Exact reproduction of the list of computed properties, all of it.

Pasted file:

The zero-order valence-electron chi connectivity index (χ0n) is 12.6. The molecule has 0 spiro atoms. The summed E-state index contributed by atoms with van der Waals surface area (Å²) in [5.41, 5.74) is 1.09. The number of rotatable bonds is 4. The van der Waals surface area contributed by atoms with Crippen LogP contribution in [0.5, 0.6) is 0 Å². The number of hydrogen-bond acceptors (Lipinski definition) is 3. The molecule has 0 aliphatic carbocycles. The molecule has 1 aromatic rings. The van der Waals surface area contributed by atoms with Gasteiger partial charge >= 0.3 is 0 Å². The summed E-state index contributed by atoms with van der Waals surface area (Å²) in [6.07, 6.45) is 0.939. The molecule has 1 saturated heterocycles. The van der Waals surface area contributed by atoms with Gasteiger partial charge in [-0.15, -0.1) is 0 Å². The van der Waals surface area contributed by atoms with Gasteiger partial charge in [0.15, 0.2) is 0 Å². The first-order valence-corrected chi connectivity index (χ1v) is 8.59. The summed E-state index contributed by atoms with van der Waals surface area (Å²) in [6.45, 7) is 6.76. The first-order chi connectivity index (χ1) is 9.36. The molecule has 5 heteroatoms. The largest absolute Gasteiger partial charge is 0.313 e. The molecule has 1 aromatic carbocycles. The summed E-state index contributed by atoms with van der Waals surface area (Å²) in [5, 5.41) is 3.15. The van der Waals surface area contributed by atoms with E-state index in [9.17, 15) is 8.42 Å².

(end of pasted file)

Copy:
The zero-order valence-electron chi connectivity index (χ0n) is 12.6. The molecule has 0 spiro atoms. The summed E-state index contributed by atoms with van der Waals surface area (Å²) in [5.41, 5.74) is 1.09. The number of rotatable bonds is 4. The van der Waals surface area contributed by atoms with Crippen LogP contribution in [0.5, 0.6) is 0 Å². The number of hydrogen-bond acceptors (Lipinski definition) is 3. The molecule has 0 aliphatic carbocycles. The molecule has 1 aromatic rings. The van der Waals surface area contributed by atoms with Gasteiger partial charge >= 0.3 is 0 Å². The summed E-state index contributed by atoms with van der Waals surface area (Å²) in [6.07, 6.45) is 0.939. The molecule has 1 saturated heterocycles. The van der Waals surface area contributed by atoms with Gasteiger partial charge in [-0.15, -0.1) is 0 Å². The van der Waals surface area contributed by atoms with Gasteiger partial charge in [0.15, 0.2) is 0 Å². The first-order valence-corrected chi connectivity index (χ1v) is 8.59. The summed E-state index contributed by atoms with van der Waals surface area (Å²) in [6.45, 7) is 6.76. The first-order chi connectivity index (χ1) is 9.36. The molecule has 5 heteroatoms. The largest absolute Gasteiger partial charge is 0.313 e. The molecule has 1 aromatic carbocycles. The summed E-state index contributed by atoms with van der Waals surface area (Å²) in [5, 5.41) is 3.15. The van der Waals surface area contributed by atoms with E-state index in [9.17, 15) is 8.42 Å².